EU admits impact of 2/3 Russian gas cut ‘has not been assessed’

EU admits impact of 2/3 Russian gas cut ‘has not been assessed’

The European Commission has failed to carry out an economic impact assessment of its initiative to cut Russian gas imports by two-thirds by the end of the year, the first stage of its €300 billion plan. euros aimed at totally eliminating Russian energy imports by 2027, EURACTIV has learned.

Instead of an evaluation, the Commission carried out a ” simulation “ in its spring economic forecast which takes into account the impact of a sudden stop in imports of all Russian gas.

“Compared to an abrupt halt in Russian gas imports, a 2/3 phase reduction would be much smoother, as businesses and consumers would have time to prepare, and governments could secure critical infrastructure for alternative imports. »a Commission spokesperson told EURACTIV.

Germany is shaking

However, Unionvl companies are wary of the future economic fallout from this measure.

Since the start of the war in Ukraine, Germany has reduced its dependence on Russian gas imports by around 35%, which accounts for more than half of all gas imports.

By the end of the year, Berlin plans to further reduce its imports to reach 30% of its total gas imports, almost half of what it imported last year.

However, the decrease in dependency achieved so far is partly due to a drop in demand from German industry.

“Due to the rapid increase in gas prices, the demand for gas is incessantly declining anyway, by up to 10% in the industry during the first months of the war alone”Claudia Kemfert, head of the energy, transport and environment department at the German Institute for Economic Research (DIW), told EURACTIV.

Meanwhile, German companies are criticizing the Commission’s plan to cut Russian gas imports by two-thirds until the end of the year.

“The European Commission’s strong will and plan to cut off Russia’s silver supply through an energy embargo will not pass businesses unscathed”Marc S. Tenbieg, executive director of the German Association of Small and Medium Enterprises (DMB), told EURACTIV.

Even if an alternative to Russian gas imports were found, a gas embargo “would not only lead to considerable additional burdens for the German economy in the short term, but also to compensation demands from companies”he added.

According to Mr. Tenbieg, the European Commission’s plan to reduce Russian gas imports is wishful thinking.

“While a reduction of this magnitude is certainly possible with very great effort, it is not possible in the short time available”did he declare.

“Unfortunately, what has led to energy dependence for decades cannot be dissolved in a few months”added Mr. Tenbieg.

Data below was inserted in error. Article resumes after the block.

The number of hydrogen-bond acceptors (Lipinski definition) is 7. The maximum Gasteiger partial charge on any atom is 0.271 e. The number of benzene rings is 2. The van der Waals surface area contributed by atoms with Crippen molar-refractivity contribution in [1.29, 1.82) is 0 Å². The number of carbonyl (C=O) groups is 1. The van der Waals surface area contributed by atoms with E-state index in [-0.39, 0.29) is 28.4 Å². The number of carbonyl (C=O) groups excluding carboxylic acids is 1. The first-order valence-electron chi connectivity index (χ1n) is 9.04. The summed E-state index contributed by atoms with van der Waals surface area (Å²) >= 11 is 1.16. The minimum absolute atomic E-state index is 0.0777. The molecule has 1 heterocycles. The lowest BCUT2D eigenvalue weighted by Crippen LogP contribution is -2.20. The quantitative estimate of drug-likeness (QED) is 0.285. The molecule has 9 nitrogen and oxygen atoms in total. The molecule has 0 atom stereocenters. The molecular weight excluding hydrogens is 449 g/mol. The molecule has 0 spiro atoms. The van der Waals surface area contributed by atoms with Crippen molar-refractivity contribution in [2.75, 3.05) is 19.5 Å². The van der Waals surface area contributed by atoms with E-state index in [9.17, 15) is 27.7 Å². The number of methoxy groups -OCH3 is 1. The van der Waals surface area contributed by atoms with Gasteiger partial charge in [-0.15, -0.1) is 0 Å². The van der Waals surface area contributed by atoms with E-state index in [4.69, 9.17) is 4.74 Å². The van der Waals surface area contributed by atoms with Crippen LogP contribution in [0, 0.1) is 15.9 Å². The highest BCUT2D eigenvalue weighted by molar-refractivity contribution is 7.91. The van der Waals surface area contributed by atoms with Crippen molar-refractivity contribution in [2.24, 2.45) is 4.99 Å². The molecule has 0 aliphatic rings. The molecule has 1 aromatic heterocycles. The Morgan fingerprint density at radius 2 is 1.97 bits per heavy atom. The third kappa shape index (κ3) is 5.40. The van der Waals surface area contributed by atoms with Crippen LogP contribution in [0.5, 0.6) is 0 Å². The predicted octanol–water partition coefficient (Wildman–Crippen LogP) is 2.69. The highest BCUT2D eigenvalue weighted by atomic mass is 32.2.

However, analysts are convinced that such a reduction is sustainable under certain conditions.

“It is possible to reduce imports of Russian gas, or even do without it altogether”, Ms Kemfert told EURACTIV. To achieve this goal, Germany should increase its LNG imports, fill gas storages, introduce gas-saving measures and invest heavily in renewable energy.

The removal of Russian gas could lead to losses of up to 5% of the gross national product in Germany and considerable negative repercussions in other European countries.

Economic performance down even without Commission push for accelerated Russian gas phase-out “due to the very strong global increase in the price of fossil fuels and the associated inflation”underlined Ms. Kemfert.

“The better and more intensively we prepare for a gas embargo, the weaker the negative effects on the national economy will be”underlined the economic analyst.

Cold shower for Italian growth

Other major European economies could be hit even harder.

Italy’s slowing GDP growth will be more evident than in the rest of Europe due to the country’s energy and economic ties with Moscow, Economy Commissioner and former Prime Minister Paolo Gentiloni said during the the Italian Banking Association (ABI) in Rome on Monday.

According to Confindustria’s economic forecasts in the event of a possible shutdown of Russian gas, Mr. Gentiloni said he expected “a significant impact on growth prospects this year, especially for a country like Italy which is among the biggest importers of Russian gas in Europe. »

“A worst-case scenario that simulates the impact of rising energy prices for a longer period, as well as a complete shutdown of gas supplies from Russia, would result in negative growth for this year”he added.

Mr. Gentiloni recalled that the European Commission expects the Italian economy to grow by 2.4% in 2022 and less than 2% in 2023.

The former Italian Prime Minister also reiterated the Commission’s call on EU member countries to adopt more “prudent”with Brussels having halted the bloc’s fiscal rules until the end of 2023. Highly indebted countries like Italy “must pay particular attention to public finances in these circumstances”, he added.

No gas on the agenda

After weeks of intense discussions and disagreements, late last night EU leaders finally reached a political agreement to impose a partial ban on Russian oil.

A move to also ban Russian gas is not “not realistically on the table”a European diplomat told EURACTIV yesterday.

“If there was such a mess with Russian oil, imagine what would happen with a proposed gas ban”another diplomat representing a southern EU member state told EURACTIV on 17 May.

“The 7th package of sanctions against Moscow will be extremely difficult […] We are very close to reaching our limits. What will the 7th package include? »wondered the diplomat.


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